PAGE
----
A dentist can examine, diagnose and treat diseases, trauma and other problems of the oro-facial structures. Treatment may also require referral to other dental specialists. Becoming a dentist, may also lead on to specialisation, academic research or teaching pathways. Working independently as your own boss or within a supportive setting such as the hospital are just some of the options available after graduating.
There are just over 2000 registered dentists working in NZ, of which 55 or 2.8% of those surveyed in 2009 by NZDC identified their ethnicity as Māori.
Entry Requirements: A Bachelor of Dental Surgery or overseas equivalent accepted by the NZ Dental Council and a current Annual Practising Certificate and Registration is required.
Secondary Education: A tertiary entrance qualification is required to enter into training to become a dentist. Subjects of use include biology, chemistry, Physics, Math, English and Maths with Statistics or Calculus. Entry into dentistry is based on academic performance in Health Sciences First Year course, UMAT score and interview with the School of Dentistry Application Board.
A dentist also has the option of specialising in a specific scope of dentistry by undertaking further training and certification which involves at least three years of postgraduate study. Specialist areas of dentistry include:
- Endodontist: Specialising in root canal treatment
- Oral and Maxillofacial Surgeon: Diagnose pathology of the oro-facial structures and carry out the necessary surgical correction.
- Oral Medicine: Diagnosis and Management of pathology involving the oro-facial structures.
- Oral Pathologist: Study of the causes and development of pathology of the oro-facial structures, which also includes histological analysis and diagnosis of specimens.
- Orthodontist: Diagnosis and correction of malocclusion and facial abnormalities such as cleft palate.
- Paediatric Dentist: Provide management of oral health for children and adolescences. The child may often have associated medical, behavioural, physical or developmental disabilities.
- Periodontist: Diagnosis and treatment of diseases of the gums to prevent tooth loss.
- Prosthodontist: Treatment of malfunction due to missing or damaged dentition, leads to improvement of both function and aesthetics.
- Special Needs Dentist: Providing oral health care for those with medical, physical, intellectual and psychiatric disabilities.
Entry Requirements: A Bachelor of Dental Surgery or overseas equivalent accepted by the NZ Dental Council, current Annual Practising Certificate and Registration.
Dental Therapist/Kaihaumanu Niho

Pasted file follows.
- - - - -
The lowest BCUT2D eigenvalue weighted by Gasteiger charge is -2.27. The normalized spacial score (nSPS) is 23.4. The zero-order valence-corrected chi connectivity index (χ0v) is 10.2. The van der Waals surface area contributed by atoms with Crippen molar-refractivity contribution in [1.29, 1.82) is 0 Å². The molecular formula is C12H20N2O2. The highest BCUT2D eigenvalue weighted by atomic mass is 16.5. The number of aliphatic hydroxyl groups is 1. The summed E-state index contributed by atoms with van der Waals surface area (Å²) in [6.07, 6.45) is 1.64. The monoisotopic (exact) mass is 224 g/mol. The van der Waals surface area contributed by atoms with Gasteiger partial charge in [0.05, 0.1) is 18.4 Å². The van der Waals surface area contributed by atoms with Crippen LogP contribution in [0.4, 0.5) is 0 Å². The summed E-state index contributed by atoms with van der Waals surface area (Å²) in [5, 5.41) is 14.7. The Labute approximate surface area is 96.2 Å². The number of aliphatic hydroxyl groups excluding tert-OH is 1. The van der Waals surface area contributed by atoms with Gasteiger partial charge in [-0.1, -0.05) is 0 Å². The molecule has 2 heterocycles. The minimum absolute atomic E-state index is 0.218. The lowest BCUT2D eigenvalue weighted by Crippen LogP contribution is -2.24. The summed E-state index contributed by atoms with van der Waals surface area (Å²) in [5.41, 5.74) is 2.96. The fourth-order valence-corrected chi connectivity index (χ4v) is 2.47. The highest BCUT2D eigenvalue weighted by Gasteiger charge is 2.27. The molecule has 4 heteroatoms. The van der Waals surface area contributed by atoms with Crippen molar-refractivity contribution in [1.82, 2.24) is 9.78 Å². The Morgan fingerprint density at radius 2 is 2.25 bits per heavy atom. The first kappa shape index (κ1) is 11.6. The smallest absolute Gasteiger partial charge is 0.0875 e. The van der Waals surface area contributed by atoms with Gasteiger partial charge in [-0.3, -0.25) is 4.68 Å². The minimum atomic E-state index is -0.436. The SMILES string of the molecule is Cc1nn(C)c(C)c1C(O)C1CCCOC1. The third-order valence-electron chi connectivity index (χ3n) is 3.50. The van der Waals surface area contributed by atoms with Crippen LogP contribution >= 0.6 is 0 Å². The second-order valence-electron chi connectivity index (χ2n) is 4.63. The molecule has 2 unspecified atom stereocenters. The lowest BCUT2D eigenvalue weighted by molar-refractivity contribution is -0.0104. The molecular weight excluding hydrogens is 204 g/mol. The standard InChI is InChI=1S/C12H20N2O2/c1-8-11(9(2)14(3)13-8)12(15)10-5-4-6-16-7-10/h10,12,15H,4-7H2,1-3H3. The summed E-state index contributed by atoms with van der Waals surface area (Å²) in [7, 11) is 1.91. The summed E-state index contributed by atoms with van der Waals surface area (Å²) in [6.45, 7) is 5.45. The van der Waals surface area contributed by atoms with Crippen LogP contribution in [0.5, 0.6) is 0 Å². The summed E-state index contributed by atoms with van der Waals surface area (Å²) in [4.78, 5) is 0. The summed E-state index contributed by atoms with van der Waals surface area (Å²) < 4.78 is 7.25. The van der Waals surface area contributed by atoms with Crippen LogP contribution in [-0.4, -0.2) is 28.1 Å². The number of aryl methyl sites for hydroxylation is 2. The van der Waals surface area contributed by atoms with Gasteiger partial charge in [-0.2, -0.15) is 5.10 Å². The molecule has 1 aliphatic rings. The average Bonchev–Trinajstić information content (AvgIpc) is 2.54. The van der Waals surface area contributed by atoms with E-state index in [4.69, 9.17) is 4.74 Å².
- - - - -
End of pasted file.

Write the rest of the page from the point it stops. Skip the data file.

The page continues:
The scope of a dental therapist is to provide routine examinations, preventative and dental treatment for both children and adolescents up to the age of 18. Referral to a dentist for more specialised treatment may be possible.
In 2009 there were just over 650 dental therapists registered with the NZDC with 74 or 11.4% identifying their ethnicity as Māori.
Entry Requirements: Otago University offers a Bachelor of Oral Health to become a dental therapist, which allows registration in both scopes of therapy and hygiene. Auckland University of Technology provides a Bachelor of Health Sciences specialising in Dental Therapy.
Secondary Education: A tertiary entrance qualification is required to enter into training to become a dental therapist. Subjects of use include biology, chemistry and English.
Dental Hygienist/Kaiakuaku Niho
A dental hygienist is concerned with the diagnosis, treatment, and prevention of periodontal disease. A Hygienist also provides education to empower individuals to maintain good oral hygiene through healthy oral behaviours to prevent disease.
In 2009 there were just over 400 individuals registered as hygienists with the Dental Council with 19 identifying as Māori.
Entry Requirements: A bachelor of Oral Health, current practising certificate and registration with the NZ Dental Council is required to practise as a dental hygienist.
Secondary Education: Level 2 Biology or NCEA equivalent required.
Dental Technician/Kaihangarau Niho
A dental technician designs, constructs and repairs fixed and removable oral and extra oral appliances to replace missing teeth, repair or protect damaged teeth or oro-racial structures usually at the direction of a clinician. A technician can also become a Clinical dental technician which enables them to work with the public in a clinical setting.
There were just over 350 individuals are registered as Dental Technicians with 9 or 2.6% identifying as Māori.
Entry Requirements: A Bachelor of Dental Technology is required to become a dental technician. To become a Clinical dental technician, 2 years working as a dental technician is required and completion of a Postgraduate Diploma in Dental Technology.
Secondary Education: A tertiary entrance qualification is required to enter into training to become a dental technician. Subjects of use include biology, art, maths and physics.
Dental Assistant/Kaiāwhina Mahi Niho
A dental assistant supports a dentist or therapist/hygienist in their role and also helps in running the dental clinic.
Entry Requirements: There are no specific entry requirements to become a dental assistant and training is often received whilst working. However, a Certificate of Dental Surgery Assisting is available through NZDA.